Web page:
b. 1942, Urbana, Illinois, United States
Elliptical Pavillion, 2017
Pavilion: two-way-mirror glass, stainless steel
L573 x W665 x H240 cm
Elliptical Pavillion explores the relationship between artwork, viewer, and landscape. The two-way-mirror glass surface, a material which, relative to sunlight, is simultaneously reflective and transparent, superimposes images of the spectators and the landscape onto each other. The images merge and a “mirage” of overlapping bodies and landscape is created, making the pavilion both a device for a shared perceptual experience as well as a “fun-house.” Dan Graham’s glass and mirrored pavilions are instruments of reflection, both visual and cognitive, and highlight keen observations of elements of design in the built world. Poised between sculpture and architecture, the pavilions draw attention to buildings as instruments of expression, psychological strongholds, markers of social change, and prisms through which we view others and ourselves.
b. 1973, San Miguel de Tucumán, Argentina
Stillness in Motion – 3 Airborne Self-Assemblies, 2017
Installation: steel frame, reflective panels, steel wire
L2375 x W1600 x H1150 cm
Taking architecture as representation of human inhabitation, Stillness in Motion – 3 Airborne Self-Assemblies is a response to the growing inhabitability of the earth. Inspired by the structure and functionality of a spider web, the work “fosters imagination towards airborne living and habitats of the future.” These utopian trajectories, informed by the fields of art, architecture, and science, catch and redirect the visitors’ gaze towards a myriad of reflective patterns, mirroring and echoing the environment. With its airy feature and suspended character, reflective layers and transparent components, the work aims to be a point of observatory where gazes of visitors and passers-by are caught and redirected towards a myriad of reflective patterns, mirroring and echoing the environment.
b. 1962, London, United Kingdom
Wind Sculpture I, 2013
Sculpture: steel armature with hand painted fiberglass resin cast
L340 x W80 x H610 cm
Wind Sculpture I examines how history and trade influence culture but also how the elements, such as wind, still have an impact on our activities. The fabric pattern used on the work has a complex history in its trade routes: originally designed as an Indonesian fabric and produced by the Dutch, it was sold by the British to the African market in the 19th and early 20th century, “a perfect metaphor for multi-layered identities.” The work, in the shape of the sails, captures the wind to produce something tangible out of the intangible. Here, “something as insignificant as a breeze is turned into something monumental, while a historical time period is made universally ambivalent,” alluding to the countless headless monuments that portray a larger historical moment.
b. 1975, Singapore
Sonic Pathway, 2017
Sound installation: copper pipes, 512 solenoids, microcontrollers, speakers
L1000 x W250 cm; L900 x W450 cm; L900 x W450 cm
Sonic Pathway engages sound as a medium for representing urban conditions in flux. The installation consists of copper pipes and an orchestration of sound made by more than 500 pieces of solenoids (electromagnets that generate a controlled magnetic field) hitting on the pipes. Accompanied by ambient sound recorded and remixed by the artist, the resulting composition corresponds to the acoustic of the pathway, travelling from one end to the other. A kind of anonymity reverberates through the piece – it is a borderless territory designed for listening. Bodies and movements along the pathway intervene with the aural architecture, becoming both the transmitter and transmitted, creating a dialogue with the space. The passage becomes live and interactive.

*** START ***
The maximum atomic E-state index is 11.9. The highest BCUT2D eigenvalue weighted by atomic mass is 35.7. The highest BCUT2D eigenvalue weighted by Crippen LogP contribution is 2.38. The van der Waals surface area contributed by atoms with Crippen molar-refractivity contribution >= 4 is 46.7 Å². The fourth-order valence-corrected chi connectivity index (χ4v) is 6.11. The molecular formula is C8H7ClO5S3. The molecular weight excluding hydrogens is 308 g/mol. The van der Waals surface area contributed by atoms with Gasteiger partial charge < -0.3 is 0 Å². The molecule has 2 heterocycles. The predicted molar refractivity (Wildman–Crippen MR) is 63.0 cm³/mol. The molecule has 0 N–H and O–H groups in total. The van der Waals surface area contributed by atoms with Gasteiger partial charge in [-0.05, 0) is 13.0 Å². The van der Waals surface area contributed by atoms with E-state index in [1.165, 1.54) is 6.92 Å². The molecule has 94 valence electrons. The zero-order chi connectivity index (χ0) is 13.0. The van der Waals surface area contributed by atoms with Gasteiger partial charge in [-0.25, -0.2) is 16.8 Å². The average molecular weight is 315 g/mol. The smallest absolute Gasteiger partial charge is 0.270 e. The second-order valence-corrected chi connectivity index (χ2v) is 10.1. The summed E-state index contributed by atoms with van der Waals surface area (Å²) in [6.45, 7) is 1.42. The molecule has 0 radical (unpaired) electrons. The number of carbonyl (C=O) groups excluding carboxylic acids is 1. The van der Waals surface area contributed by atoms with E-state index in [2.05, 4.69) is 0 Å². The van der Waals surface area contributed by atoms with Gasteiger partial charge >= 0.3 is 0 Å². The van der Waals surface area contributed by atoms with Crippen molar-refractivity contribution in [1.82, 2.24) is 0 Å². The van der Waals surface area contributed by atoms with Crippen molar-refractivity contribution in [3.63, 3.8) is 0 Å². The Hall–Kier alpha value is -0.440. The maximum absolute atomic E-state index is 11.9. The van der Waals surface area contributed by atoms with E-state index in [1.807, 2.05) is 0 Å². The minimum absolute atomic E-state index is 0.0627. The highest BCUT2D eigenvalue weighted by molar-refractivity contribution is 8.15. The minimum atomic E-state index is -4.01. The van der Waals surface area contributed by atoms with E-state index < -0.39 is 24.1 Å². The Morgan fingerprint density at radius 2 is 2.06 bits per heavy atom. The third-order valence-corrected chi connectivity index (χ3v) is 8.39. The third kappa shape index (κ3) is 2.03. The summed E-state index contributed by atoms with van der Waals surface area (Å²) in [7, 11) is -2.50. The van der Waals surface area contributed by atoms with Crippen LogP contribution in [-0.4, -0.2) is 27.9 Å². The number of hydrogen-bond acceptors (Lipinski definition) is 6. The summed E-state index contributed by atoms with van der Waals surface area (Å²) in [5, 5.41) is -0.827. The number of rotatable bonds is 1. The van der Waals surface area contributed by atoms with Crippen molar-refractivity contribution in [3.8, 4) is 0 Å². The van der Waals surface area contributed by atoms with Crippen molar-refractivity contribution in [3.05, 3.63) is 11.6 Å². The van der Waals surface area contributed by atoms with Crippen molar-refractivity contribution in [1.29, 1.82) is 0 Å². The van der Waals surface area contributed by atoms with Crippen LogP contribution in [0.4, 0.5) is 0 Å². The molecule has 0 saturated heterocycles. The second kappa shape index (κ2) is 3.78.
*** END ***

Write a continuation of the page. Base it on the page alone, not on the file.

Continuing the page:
Built by Stone-Chance Ltd, Crawley, England
Commissioned on 14 December 1958
Dia. 220 x H460 cm
First installed atop the Fullerton Building at the mouth of the Singapore River, the Fullerton Lighthouse served as a navigational aid to guide ships into Singapore’s harbour. With a revolving beacon of 540,000 candelas, light from the Lighthouse could be seen by ships up to 29 kilometres away. Commissioned on 14 December 1958, the Fullerton Lighthouse was built to replace the Fort Canning Lighthouse whose view was obstructed by the growing Singapore skyline. 20 years later, on 30 November 1979, the Fullerton Lighthouse was itself decommissioned as it was similarly obstructed by tall buildings along Singapore’s waterfront. With its mechanisms and exterior restored to its former glory, it now sits as an elevated exhibit at the entrance of Mapletree Business City II, welcoming visitors into the business park.
This artefact is part of the maritime collection owned by Mapletree Investments Pte Ltd.
Merryweather & Sons Limited, London, England
Built in 1938, restored in 2018
A fire engine evokes a myriad of emotions for everyone from the young to the old. This Merryweather fire engine was one of two purchased in 1946 by the Singapore Harbour Board (the precursor to the Port of Singapore Authority (PSA) for its in-house fire brigade. It has a petrol engine and a three-speed transmission at 60 horsepower, as well as wooden bodywork. It is one of two Merryweathers found in Singapore – the other being a Merryweather Fire King displayed at the Singapore Civil Defence Force Heritage Gallery.
Interestingly, this Merryweather Pump Escape was operational until 1977, and Mr Lloyd Valberg was the engine’s last fire chief. Thereafter, it continued to be used as a training vehicle by PSA till 1981. Years later, it was found at the nearby Pasir Panjang Distripark by Mapletree Investments. Mapletree saw it fitting to restore this old dame as an art piece to showcase a glimpse of its former glory. See also the original fireman helmets used with this Merryweather on display.